In 2nd grade, my teacher Mrs. Bahedry decided to conduct a poll. “Raise your hands,” she said—in the fall of 2000, an election year—“if your parents are voting for Al Gore.” A sea of hands went up. This was a private school in Bel Air, a notoriously wealthy—and, at least according to this sample, liberal—enclave. “Now raise your hands if they’re voting for Bush.” Only Julia Carroll and I raised our hands. Julia looked embarrassed. I was stoked. The same way I desperately wanted to break my arm or be on crutches or have to wear glasses—something happens to you, that’s out of your control, that makes you stand out and get special attention? What could be better?—I was elated to be part of this apparent minority that, apparently, carried some sort of meaning.
Mrs. Bahedry nodded as she contemplated Julia’s hand (which was practically buried in her armpit at this point) and mine (soaring in the sky): “Very interesting,” she said. She was taking it all in.
I sat down at the dinner table that night and told my parents the story of just how delightfully unique they were. But their facial expressions gave off more of an ‘a bomb just went off’ vibe. It wasn’t until years later that I understood why.
Mrs. Bahedry was peeking—and it clearly wasn’t because she didn’t intensely judge our parents no matter what.
Looking past the highly immoral methods of a second grade teacher, how many times in the past year have we each wanted to peek? Have we met a stranger who we liked and then, based on something in the way they talked or where we met them, thought, “Oh shit. What if they voted for so-and-so?”
I wonder if George Strait is for or against gay marriage. I get the creeping nervous feeling that he might be against it as I listen to Cowboys Like Us—which, for the record, is a delightful song that has nothing to do with politics, but the concern has arrived ready-made and I can only dismiss it by thinking, he’s probably for it. He’s been in the entertainment industry too long not to accept the LGBT community.
It’s as if I can only enjoy his work—which, as a reminder, is singing songs—if I can delude myself into believing that he has the same politics as I do.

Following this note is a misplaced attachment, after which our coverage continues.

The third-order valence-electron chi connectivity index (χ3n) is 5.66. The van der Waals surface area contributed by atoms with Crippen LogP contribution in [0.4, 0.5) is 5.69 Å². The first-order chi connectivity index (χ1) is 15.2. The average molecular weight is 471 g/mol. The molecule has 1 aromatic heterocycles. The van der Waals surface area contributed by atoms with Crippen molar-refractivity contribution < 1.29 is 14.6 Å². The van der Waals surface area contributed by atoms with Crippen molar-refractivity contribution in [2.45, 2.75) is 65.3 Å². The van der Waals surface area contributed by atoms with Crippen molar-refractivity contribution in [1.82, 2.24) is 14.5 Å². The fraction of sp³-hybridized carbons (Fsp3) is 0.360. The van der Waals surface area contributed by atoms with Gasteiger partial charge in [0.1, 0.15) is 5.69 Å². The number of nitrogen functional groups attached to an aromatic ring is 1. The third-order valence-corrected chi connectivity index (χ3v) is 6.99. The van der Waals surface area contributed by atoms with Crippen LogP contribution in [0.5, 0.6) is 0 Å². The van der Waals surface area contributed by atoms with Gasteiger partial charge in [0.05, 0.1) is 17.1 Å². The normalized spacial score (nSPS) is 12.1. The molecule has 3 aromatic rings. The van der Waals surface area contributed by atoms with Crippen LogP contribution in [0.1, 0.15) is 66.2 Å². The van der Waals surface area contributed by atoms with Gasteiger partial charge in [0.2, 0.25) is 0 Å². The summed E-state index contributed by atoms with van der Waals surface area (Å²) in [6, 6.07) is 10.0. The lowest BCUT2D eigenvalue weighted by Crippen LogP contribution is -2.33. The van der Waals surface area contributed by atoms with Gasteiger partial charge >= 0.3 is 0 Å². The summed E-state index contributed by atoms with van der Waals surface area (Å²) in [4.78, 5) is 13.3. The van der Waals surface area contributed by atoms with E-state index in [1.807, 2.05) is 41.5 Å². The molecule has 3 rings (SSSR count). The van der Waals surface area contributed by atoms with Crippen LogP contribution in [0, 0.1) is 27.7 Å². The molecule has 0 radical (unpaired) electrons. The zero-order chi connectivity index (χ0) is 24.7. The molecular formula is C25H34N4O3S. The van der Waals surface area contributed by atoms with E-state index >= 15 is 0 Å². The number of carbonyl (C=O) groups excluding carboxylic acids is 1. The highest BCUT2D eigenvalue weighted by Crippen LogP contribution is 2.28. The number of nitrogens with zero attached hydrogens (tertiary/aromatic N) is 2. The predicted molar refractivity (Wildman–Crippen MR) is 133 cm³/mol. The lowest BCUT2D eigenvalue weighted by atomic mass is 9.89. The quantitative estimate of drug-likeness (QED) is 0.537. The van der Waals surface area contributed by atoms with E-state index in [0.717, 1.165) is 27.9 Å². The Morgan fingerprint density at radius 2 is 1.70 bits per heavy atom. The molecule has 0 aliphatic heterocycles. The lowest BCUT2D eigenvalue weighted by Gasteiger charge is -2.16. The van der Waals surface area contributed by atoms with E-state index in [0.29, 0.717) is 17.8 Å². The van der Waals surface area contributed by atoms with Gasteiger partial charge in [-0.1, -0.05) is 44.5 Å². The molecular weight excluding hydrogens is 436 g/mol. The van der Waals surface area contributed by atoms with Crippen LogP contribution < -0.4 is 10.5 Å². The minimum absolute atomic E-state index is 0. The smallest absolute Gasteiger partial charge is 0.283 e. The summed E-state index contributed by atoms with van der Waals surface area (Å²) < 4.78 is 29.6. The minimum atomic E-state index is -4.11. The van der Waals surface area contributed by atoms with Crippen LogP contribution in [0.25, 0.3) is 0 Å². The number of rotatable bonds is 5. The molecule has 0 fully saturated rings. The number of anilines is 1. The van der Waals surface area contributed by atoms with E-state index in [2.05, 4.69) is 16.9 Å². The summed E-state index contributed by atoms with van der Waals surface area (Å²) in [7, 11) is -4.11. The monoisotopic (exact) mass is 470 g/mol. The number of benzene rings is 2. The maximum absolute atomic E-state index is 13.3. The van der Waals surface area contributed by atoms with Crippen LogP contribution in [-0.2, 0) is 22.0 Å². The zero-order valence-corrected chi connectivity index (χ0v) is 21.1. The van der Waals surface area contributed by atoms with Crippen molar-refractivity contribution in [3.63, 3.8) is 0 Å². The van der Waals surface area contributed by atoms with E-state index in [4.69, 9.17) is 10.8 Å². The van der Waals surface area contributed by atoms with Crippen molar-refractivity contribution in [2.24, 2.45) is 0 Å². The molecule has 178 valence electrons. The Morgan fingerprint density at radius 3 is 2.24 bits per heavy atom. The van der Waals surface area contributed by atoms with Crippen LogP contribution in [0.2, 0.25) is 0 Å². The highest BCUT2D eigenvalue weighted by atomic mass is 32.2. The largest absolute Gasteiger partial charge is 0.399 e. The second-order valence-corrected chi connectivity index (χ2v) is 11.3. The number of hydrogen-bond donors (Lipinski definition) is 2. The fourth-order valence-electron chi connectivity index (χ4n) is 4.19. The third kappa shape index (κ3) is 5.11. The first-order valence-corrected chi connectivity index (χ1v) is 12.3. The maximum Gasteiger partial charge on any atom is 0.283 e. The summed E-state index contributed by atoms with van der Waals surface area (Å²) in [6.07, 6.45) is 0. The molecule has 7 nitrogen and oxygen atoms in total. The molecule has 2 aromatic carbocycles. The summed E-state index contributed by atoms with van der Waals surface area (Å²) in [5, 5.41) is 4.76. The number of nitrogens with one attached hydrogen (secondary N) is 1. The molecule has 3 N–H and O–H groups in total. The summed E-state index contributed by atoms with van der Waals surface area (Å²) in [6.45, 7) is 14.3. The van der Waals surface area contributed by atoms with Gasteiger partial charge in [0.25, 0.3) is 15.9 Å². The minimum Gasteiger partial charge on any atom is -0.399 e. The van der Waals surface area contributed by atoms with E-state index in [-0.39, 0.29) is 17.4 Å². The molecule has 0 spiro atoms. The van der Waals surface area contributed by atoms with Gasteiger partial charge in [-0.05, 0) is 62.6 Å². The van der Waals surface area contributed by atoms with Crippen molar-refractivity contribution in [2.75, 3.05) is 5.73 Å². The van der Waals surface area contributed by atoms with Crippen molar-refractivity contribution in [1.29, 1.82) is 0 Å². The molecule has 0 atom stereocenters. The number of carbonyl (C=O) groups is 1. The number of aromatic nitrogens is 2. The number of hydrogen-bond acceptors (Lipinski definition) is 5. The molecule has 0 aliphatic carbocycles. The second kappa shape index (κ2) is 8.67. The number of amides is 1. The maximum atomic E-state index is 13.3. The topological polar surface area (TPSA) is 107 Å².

Increasingly, when considering the people around us whose ideologies we do not know, we present ourselves with the following choice: to peek or not to peek? “Peeking” because we wonder if we want to know about the political views of, say, our favorite neighbor in the same spirit as we wonder if we should listen in on what’s said about us after we leave a room: risk learning something we don’t like? Or continue to live in a state of blissful ignorance? Just like right before we peek, the trademark emotion in this dilemma is nervousness: nervousness because we know, deep down, if they turn out to have politics we’re opposed to, we’re going to have a hard time liking that person as much as we thought we did. If they turn out to share ours, on the other hand, we’ll breathe a sigh of relief and like them even more.
Americans having different views from members of the opposite political party is nothing new. What is new is our fear that the people we know, like, and live near may indeed be members of that other party. As Bill Bishop writes in his book on the geographic clustering of like-minded America, in 1976, less than 25 percent of us lived in counties where the presidential election was a landslide. Meaning that 75 percent of us lived, went to school with, and played poker with people who were likely to have different beliefs than we did. Compare that to today. The statistic has flipped: 80 percent of Americans live in counties where either Donald Trump or Hillary Clinton won in a landslide. Meaning that only 20 percent of us are living in places where we don’t expect the person we’re talking to in the grocery store line to have the same stance on abortion as we do. Only 20 percent of us are living in places where it wouldn’t be a potential piece of gossip that so-and-so voted for the other candidate.